As we get into the dearth, it is important to evaluate your colony space, size, and health and take extra precautions when feeding and inspecting. As flowers dwindle, you may see surrounding bee colonies checking your colony out as a food source.
Once the honey flow is over, make sure you take some time to evaluate your colony space. Smaller populations within a colony may need to be addressed. You always want your bees in an area that they can defend – this defense is against ants, small hive beetles, moths, mice, other honey bees, etc. The point is – it doesn’t matter what they’re defending from, it matters that they can control the space they’ve got. There’s a fine line that is walked around the time that honey bees are growing and bringing in a lot of nectar – you need to make sure that you pay attention to what is going on inside and outside of your hive.
Make sure your apiary is clean from sugar water, loose honey, and even wax as it can promote and alert surrounding colonies to your apiary as a food source. Once they lock onto your area as a food source, you may find that they can take advantage of weaker colonies in your apiary and rob and loot your hive.
A few tips to prevent and avoid robbing during the dearth times:
1) Feed one, feed all. Even if it is just a short squirt of syrup, it will distract everyone.
2) Feed in the evening. That way if they do get excited, sundown is coming soon that will make everyone go home. You may want to take a peak the next morning to make sure they aren’t getting back at it.
3) Be in and out, quick. If you are like me, and move a bit slower, maybe don’t feed and inspect at the same time if you can help it.
4) Keep a jug of water close by. If you spill anything, wash it off fast.
This year has been a crazy year of growth and opportunity. While we push through building a profitable business in bees, Justin quit his full time job and is now a full-time beekeeper. It’s such a exciting and scary thing to take that leap of faith. While he continues to work crazy long hours, it’s great to see him doing it in the industry he enjoys so much.
All of the growth this year has really made me take a moment and reflect on how we’ve continued to build our business primarily by keeping an open mind and meeting the needs of our clientele and area. Our “pollination” bee business goals have taken on a pretty wide range of services and products from honey production to cosmetics all the way to agricultural valuation help and bee removals.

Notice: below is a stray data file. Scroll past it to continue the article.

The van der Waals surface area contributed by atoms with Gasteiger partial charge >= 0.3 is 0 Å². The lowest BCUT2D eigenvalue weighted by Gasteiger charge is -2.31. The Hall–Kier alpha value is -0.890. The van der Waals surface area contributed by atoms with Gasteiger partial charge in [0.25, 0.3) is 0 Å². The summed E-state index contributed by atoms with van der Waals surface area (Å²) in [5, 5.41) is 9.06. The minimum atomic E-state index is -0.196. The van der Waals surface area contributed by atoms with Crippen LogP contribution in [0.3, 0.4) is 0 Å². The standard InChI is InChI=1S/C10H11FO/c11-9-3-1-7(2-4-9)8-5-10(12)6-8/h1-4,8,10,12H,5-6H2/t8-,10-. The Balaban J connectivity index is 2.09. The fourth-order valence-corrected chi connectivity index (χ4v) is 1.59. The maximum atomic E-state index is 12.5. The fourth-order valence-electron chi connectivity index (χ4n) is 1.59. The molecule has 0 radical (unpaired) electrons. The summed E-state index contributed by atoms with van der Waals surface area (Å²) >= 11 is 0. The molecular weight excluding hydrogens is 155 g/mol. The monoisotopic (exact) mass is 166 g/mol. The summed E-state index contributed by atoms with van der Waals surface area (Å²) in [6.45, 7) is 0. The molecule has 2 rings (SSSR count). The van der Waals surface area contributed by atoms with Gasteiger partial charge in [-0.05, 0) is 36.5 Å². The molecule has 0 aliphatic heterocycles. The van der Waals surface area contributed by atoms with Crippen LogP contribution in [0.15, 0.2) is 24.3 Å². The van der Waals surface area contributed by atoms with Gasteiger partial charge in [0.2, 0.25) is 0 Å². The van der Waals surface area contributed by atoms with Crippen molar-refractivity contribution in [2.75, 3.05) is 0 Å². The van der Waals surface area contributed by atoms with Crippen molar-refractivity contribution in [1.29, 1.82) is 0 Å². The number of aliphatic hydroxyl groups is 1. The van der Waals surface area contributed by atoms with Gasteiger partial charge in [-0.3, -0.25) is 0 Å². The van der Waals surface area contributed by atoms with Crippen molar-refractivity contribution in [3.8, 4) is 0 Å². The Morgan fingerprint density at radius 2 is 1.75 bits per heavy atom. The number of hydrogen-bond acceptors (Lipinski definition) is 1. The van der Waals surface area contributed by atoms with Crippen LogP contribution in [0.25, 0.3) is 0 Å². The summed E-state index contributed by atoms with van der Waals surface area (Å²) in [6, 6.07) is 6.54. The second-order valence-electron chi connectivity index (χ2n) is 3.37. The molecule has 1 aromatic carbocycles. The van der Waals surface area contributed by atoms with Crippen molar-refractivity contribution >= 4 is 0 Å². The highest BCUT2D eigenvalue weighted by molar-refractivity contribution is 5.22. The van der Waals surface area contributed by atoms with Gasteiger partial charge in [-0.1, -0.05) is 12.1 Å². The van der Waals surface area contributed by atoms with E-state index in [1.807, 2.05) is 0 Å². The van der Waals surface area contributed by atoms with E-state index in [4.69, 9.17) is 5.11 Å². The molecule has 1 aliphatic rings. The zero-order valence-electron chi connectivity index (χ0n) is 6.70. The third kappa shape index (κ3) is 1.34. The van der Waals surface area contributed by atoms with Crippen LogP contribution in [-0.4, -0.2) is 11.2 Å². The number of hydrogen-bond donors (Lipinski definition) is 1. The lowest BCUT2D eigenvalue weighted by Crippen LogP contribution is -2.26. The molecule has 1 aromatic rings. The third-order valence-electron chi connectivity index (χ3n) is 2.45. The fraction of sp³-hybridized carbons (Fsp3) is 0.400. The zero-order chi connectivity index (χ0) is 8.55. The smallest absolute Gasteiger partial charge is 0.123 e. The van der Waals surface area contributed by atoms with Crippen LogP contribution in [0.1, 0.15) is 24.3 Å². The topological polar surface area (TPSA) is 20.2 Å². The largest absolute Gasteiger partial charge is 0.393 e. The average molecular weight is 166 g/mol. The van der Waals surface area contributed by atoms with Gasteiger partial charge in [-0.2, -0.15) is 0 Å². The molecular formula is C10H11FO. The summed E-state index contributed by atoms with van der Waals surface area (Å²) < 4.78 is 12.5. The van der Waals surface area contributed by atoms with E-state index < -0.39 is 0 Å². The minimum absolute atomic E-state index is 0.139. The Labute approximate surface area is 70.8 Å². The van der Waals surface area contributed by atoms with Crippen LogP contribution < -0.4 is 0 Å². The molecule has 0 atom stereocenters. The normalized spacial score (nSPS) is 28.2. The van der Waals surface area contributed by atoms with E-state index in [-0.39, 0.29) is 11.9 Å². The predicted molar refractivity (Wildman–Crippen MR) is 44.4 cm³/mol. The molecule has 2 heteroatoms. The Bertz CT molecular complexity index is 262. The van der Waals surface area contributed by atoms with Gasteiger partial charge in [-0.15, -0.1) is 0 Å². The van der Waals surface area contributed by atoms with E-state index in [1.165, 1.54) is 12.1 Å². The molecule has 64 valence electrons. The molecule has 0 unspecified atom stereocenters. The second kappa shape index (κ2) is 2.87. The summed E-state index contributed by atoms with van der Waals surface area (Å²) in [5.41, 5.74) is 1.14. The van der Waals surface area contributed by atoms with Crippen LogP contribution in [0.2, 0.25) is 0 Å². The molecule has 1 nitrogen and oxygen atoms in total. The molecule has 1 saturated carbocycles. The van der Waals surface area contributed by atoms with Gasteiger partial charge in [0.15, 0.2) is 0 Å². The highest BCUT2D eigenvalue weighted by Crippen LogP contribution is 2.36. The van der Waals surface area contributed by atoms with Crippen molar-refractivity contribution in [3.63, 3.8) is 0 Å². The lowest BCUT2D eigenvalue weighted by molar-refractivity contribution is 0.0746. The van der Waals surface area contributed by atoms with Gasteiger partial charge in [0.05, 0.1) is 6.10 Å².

I remember listening to a talk from Clint Walker at last year’s Annual Convention about keeping your mind open and listening to the market as you grow your business and nothing could be closer to the truth for us. His example was his “pecan pie in a jar” which I stand by as one of the more brilliant offerings – something I admitted to him I would likely use to partner with a friendly pecan farm near me. This conversation was exactly the type of conversation I’ve been so thankful for over the past few years. As we meet new beekeepers and new community partners, we brainstorm together and continue to learn from each other. We’ve partnered with local coffee shops, chocolatiers, orchards and farms, restaurants, and so many more partners that have been supportive of our local honey and community outreach.
Some lessons we have learned this year for those of you on a similar journey:
I’m looking forward to this years TBA Annual Convention knowing that if I take home even one gem of knowledge, new information, or connection I will have an even better year next year. Hope to see you all there!
There are several ways to store your empty honey supers over winter. Why can’t you just leave them in your garage or shop for the winter? Well, wax moths are prolific at finding wax frames that are not in use. Within the hive, the bees keep the wax moths at bay, but unattended, a wax moth can destroy a frame of wax without much effort.
In Southern climates, winter is generally measured in weeks. If a hive is strong, you could, in theory, place the super(s) back on the hive. However, even a strong hive that can fend off beetles during these months of a dwindling bee population can be put in a tough position – so you may want to minimize the hive interior and store the supers in a freezer or large plastic bags where beetles can’t get to them.
So, what are your options as a beekeeper?
There are a few other options, but these are the ones we’ve tried that worked reasonably well.
What we actually do is:
What’s your favorite way to store honey supers when they’re not in use?
If you are a beekeeper who is interested in continuing to learn and perhaps even push yourself outside of your comfort zone in beekeeping. I would highly recommend going through the Texas Master Beekeeping Program.
For us, it was a way to hold ourselves accountable to continuing to learn more about honey bees in an academic fashion. We feel that understanding bees in this capacity has led us to think outside the box in our apiary, pay more attention to pests and diseases, and to reflect on what is happening on our colonies even more closely.
We are finishing up our year as Advanced Level candidates and will be testing for the Master level this fall.
You can find more information here, even if you just want to take advantage of the tremendous resources – this is a great way to continue to grow as a beekeeper.
We were recently asked for a few tips on relocating bees in their hives to a new locations. You may need to move them to a new yard, relocate them to a different property, load bees up for pollination, or removing them from a property.
Here are some “best practices” for moving bees:
When we move bees for pollination, we do not secure each entrance, but if they’re traveling further distances, we use a bee net to keep the bees on the truck. For long trips, bees require water breaks and you have to make sure to stop in shady areas.